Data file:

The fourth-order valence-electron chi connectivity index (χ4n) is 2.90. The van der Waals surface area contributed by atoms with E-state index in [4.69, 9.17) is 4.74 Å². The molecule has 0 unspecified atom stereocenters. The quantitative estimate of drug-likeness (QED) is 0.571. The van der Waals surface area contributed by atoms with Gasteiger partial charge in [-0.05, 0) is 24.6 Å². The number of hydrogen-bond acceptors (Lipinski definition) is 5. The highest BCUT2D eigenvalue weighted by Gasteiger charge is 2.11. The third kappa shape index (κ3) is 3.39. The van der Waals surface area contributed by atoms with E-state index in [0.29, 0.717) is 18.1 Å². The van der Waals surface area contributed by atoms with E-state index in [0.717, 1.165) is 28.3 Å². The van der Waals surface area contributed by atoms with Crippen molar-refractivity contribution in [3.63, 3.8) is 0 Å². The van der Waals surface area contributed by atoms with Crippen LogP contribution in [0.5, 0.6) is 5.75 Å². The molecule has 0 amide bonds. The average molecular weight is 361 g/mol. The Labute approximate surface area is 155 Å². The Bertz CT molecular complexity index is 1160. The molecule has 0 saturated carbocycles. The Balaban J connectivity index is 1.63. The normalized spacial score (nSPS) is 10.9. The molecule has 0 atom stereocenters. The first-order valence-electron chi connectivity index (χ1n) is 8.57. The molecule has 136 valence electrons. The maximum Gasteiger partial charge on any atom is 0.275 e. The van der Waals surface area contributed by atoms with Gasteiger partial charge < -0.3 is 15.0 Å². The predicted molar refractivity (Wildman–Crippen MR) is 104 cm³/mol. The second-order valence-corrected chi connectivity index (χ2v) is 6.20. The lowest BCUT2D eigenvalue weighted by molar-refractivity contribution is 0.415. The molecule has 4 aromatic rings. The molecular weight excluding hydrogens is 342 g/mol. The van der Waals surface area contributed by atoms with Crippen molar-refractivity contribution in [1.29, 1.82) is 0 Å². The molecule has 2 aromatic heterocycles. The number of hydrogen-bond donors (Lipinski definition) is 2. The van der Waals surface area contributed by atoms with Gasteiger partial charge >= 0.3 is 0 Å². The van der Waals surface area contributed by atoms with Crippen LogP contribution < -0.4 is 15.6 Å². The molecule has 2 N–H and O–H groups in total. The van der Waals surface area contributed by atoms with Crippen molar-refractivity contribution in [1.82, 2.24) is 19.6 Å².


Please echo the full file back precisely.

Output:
The fourth-order valence-electron chi connectivity index (χ4n) is 2.90. The van der Waals surface area contributed by atoms with E-state index in [4.69, 9.17) is 4.74 Å². The molecule has 0 unspecified atom stereocenters. The quantitative estimate of drug-likeness (QED) is 0.571. The van der Waals surface area contributed by atoms with Gasteiger partial charge in [-0.05, 0) is 24.6 Å². The number of hydrogen-bond acceptors (Lipinski definition) is 5. The highest BCUT2D eigenvalue weighted by Gasteiger charge is 2.11. The third kappa shape index (κ3) is 3.39. The van der Waals surface area contributed by atoms with E-state index in [0.29, 0.717) is 18.1 Å². The van der Waals surface area contributed by atoms with E-state index in [0.717, 1.165) is 28.3 Å². The van der Waals surface area contributed by atoms with Crippen molar-refractivity contribution in [3.63, 3.8) is 0 Å². The van der Waals surface area contributed by atoms with Crippen LogP contribution in [0.5, 0.6) is 5.75 Å². The molecule has 0 amide bonds. The average molecular weight is 361 g/mol. The Labute approximate surface area is 155 Å². The Bertz CT molecular complexity index is 1160. The molecule has 0 saturated carbocycles. The Balaban J connectivity index is 1.63. The normalized spacial score (nSPS) is 10.9. The molecule has 0 atom stereocenters. The first-order valence-electron chi connectivity index (χ1n) is 8.57. The molecule has 136 valence electrons. The maximum Gasteiger partial charge on any atom is 0.275 e. The van der Waals surface area contributed by atoms with Gasteiger partial charge < -0.3 is 15.0 Å². The predicted molar refractivity (Wildman–Crippen MR) is 104 cm³/mol. The second-order valence-corrected chi connectivity index (χ2v) is 6.20. The lowest BCUT2D eigenvalue weighted by molar-refractivity contribution is 0.415. The molecule has 4 aromatic rings. The molecular weight excluding hydrogens is 342 g/mol. The van der Waals surface area contributed by atoms with Crippen molar-refractivity contribution in [1.29, 1.82) is 0 Å². The molecule has 2 aromatic heterocycles. The number of hydrogen-bond donors (Lipinski definition) is 2. The van der Waals surface area contributed by atoms with Gasteiger partial charge >= 0.3 is 0 Å². The van der Waals surface area contributed by atoms with Crippen LogP contribution < -0.4 is 15.6 Å². The molecule has 2 N–H and O–H groups in total. The van der Waals surface area contributed by atoms with Crippen molar-refractivity contribution in [1.82, 2.24) is 19.6 Å².